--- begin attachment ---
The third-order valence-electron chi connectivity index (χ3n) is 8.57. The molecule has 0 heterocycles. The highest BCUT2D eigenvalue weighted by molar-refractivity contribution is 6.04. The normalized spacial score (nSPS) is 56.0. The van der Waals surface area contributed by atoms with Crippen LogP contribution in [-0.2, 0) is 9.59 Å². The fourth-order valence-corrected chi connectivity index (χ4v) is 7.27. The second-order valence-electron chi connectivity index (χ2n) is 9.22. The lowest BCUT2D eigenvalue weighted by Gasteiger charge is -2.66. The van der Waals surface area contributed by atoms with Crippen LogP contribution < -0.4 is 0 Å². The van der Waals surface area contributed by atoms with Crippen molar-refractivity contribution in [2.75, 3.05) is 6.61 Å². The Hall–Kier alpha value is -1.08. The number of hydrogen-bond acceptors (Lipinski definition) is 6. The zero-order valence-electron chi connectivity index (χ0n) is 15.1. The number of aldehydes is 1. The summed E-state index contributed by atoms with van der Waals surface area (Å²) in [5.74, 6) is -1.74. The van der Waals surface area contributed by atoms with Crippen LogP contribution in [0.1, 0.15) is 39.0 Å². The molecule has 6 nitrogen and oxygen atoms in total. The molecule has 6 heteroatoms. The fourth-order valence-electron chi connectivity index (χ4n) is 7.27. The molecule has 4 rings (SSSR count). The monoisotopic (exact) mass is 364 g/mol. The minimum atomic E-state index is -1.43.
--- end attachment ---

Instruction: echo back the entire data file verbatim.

The third-order valence-electron chi connectivity index (χ3n) is 8.57. The molecule has 0 heterocycles. The highest BCUT2D eigenvalue weighted by molar-refractivity contribution is 6.04. The normalized spacial score (nSPS) is 56.0. The van der Waals surface area contributed by atoms with Crippen LogP contribution in [-0.2, 0) is 9.59 Å². The fourth-order valence-corrected chi connectivity index (χ4v) is 7.27. The second-order valence-electron chi connectivity index (χ2n) is 9.22. The lowest BCUT2D eigenvalue weighted by Gasteiger charge is -2.66. The van der Waals surface area contributed by atoms with Crippen LogP contribution < -0.4 is 0 Å². The van der Waals surface area contributed by atoms with Crippen molar-refractivity contribution in [2.75, 3.05) is 6.61 Å². The Hall–Kier alpha value is -1.08. The number of hydrogen-bond acceptors (Lipinski definition) is 6. The zero-order valence-electron chi connectivity index (χ0n) is 15.1. The number of aldehydes is 1. The summed E-state index contributed by atoms with van der Waals surface area (Å²) in [5.74, 6) is -1.74. The van der Waals surface area contributed by atoms with Crippen LogP contribution in [0.1, 0.15) is 39.0 Å². The molecule has 6 nitrogen and oxygen atoms in total. The molecule has 6 heteroatoms. The fourth-order valence-electron chi connectivity index (χ4n) is 7.27. The molecule has 4 rings (SSSR count). The monoisotopic (exact) mass is 364 g/mol. The minimum atomic E-state index is -1.43.